Frankly, I'm having trouble understanding your question. You seem to describe two scenarios or possibilities.
Scenario 1: Jesus assumed an impersonal, anhypostatic HUMAN NATURE in the incarnation (which nature you define as "body and soul").
Scenario 2: Jesus possessed a human soul prior to the incarnation which was united with a human body in the incarnation.
My first question, then, is,
- What is an impersonal, anhypostatic human nature?.
In theological terms, the hypostatic union is defined as the indivisible joining of human and divine in one person. Jesus Christ was in essence both human and divine. Perhaps I am overstating the case when I say that in Jesus Christ, where the divine ended and the human began, or where the human ended and the human began, is difficult if not impossible to say.
By the very nature of the incarnation, I suggest that Jesus could never have possessed a anhypostatic human nature. When Mary conceived Jesus in her womb, the Holy Spirit of God, not a human father, caused her to conceive. Mary's human egg was united in an asexual way with the very seed of God, resulting in the only pregnancy of its kind, ever.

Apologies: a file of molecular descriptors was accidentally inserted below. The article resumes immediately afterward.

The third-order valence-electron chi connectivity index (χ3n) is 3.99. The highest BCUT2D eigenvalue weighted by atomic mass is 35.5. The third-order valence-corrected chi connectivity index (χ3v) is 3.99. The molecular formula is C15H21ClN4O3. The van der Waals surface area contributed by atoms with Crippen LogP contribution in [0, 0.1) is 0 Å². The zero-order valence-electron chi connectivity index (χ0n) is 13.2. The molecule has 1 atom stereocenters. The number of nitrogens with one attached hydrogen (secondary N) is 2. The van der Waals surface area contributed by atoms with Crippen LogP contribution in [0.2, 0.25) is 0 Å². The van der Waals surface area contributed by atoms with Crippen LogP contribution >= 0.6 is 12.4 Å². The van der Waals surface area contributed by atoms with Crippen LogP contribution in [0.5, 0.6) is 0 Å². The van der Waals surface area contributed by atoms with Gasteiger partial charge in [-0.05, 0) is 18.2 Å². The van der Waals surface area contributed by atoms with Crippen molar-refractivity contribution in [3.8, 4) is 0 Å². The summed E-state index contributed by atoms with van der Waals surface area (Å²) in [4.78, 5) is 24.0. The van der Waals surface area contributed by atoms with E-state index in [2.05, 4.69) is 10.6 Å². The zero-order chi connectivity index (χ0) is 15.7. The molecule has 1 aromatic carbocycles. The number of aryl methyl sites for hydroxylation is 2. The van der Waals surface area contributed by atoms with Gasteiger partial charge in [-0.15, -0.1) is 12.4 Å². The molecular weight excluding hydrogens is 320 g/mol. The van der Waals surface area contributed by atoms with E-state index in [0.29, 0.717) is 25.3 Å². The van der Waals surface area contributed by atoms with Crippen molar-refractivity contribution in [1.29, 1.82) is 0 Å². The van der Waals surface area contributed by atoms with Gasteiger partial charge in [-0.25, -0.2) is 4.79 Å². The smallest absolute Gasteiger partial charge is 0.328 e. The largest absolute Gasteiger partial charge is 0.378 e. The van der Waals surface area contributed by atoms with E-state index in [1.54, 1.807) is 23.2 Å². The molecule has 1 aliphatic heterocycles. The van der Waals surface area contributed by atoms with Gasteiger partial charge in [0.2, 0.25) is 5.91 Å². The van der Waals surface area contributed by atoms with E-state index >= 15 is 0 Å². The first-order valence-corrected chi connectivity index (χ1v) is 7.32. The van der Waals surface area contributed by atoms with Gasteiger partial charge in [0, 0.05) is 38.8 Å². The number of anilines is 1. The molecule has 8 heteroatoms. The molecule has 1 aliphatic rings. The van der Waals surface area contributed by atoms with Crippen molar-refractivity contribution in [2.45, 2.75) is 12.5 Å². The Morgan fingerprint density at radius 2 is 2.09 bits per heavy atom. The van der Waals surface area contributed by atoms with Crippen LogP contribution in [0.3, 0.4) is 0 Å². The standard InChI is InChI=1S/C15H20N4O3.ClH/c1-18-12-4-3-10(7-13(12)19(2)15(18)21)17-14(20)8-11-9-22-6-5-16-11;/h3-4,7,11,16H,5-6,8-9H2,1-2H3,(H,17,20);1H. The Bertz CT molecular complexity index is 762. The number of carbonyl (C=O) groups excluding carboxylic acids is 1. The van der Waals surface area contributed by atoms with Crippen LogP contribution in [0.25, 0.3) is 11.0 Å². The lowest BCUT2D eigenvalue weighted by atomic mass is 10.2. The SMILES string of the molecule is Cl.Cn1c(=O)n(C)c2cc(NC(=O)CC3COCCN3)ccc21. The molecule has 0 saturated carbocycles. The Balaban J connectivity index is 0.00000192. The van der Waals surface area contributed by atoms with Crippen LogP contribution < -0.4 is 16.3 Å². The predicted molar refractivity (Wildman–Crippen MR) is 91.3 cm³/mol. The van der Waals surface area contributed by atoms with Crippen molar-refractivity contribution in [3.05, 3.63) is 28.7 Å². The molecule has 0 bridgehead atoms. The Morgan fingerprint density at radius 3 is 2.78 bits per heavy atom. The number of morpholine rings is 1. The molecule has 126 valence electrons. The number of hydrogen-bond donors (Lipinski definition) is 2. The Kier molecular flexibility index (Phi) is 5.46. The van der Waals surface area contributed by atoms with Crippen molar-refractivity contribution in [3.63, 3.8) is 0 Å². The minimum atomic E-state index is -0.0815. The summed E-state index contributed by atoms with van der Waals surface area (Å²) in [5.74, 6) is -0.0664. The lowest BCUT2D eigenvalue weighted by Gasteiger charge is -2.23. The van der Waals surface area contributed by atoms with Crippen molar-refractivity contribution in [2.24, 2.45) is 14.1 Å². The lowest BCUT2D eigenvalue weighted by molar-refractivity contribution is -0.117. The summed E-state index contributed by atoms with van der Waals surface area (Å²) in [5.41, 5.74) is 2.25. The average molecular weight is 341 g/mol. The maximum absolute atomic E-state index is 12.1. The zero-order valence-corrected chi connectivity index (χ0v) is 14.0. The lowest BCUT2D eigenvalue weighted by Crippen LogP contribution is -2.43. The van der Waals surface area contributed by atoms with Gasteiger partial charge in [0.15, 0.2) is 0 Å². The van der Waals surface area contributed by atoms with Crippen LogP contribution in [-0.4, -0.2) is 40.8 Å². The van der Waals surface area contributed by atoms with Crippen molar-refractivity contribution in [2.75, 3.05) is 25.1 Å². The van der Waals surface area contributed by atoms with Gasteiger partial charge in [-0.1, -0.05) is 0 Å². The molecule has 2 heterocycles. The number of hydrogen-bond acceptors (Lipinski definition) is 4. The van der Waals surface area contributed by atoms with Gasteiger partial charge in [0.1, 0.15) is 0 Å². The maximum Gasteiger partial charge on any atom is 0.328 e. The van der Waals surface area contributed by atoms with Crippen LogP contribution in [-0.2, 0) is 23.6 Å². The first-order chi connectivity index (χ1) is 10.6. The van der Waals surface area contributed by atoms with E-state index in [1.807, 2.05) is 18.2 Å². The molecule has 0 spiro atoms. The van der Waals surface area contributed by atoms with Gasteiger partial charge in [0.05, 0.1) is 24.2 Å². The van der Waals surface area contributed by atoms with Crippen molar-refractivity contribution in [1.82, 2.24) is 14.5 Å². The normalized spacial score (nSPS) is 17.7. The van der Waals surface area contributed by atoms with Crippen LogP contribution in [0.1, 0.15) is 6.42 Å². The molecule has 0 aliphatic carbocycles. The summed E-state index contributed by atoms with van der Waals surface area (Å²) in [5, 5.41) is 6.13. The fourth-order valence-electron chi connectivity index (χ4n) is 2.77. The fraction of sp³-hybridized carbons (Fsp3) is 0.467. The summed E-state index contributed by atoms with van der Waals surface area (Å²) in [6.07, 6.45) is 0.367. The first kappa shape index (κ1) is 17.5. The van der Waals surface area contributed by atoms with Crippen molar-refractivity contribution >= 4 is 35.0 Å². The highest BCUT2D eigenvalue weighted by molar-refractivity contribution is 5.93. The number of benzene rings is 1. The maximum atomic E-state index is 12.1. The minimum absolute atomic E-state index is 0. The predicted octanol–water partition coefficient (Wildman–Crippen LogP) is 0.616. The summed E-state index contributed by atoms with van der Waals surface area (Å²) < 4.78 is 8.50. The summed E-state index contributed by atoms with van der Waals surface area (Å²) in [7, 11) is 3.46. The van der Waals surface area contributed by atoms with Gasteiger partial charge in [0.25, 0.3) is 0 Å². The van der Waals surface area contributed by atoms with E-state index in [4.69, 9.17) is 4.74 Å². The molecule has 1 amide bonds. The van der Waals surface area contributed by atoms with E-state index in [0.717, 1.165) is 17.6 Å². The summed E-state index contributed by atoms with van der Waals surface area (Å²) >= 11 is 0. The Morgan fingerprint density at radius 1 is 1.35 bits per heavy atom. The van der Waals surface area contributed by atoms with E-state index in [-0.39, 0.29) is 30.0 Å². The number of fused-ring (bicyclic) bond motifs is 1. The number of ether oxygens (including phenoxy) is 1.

As I see it, the distinctive aspect of human nature is the union of the corporeal with the incorporeal. Jesus, prior to his incarnation did not possess corporeality. He was, as was his Father, pure spirit. As pure spirit, Jesus did not need a soul to be self-aware. When he assumed flesh, however, the "soulish" part of his being came from Mary's contribution to the conception.
In other words, I believe that Jesus did not assume human nature, comprised of body and soul, until he was conceived by the Holy Spirit. Prior to conception, Jesus was the eternally begotten Son of the Father, the second person of the Trinity, who dwelt in the bosom of the Father (John 1:18).
My second question is,
- Why and in what way do you use the term "soul" twice?
The first time you use "soul" you define human nature as "body and soul." The second time you use "soul" you describe Jesus as possessing a human soul prior to the incarnation. Can a soul exist without first having a body? I agree with you that human nature can be described as the union of soul and body, incorporeal with corporeal. Soul is--perhaps oversimplifying here--self- awareness, or identity. Spirit, on the other hand, is God-awareness, which as we know can be suppressed in ungodliness and unrighteousness (see Romans 1:18-32).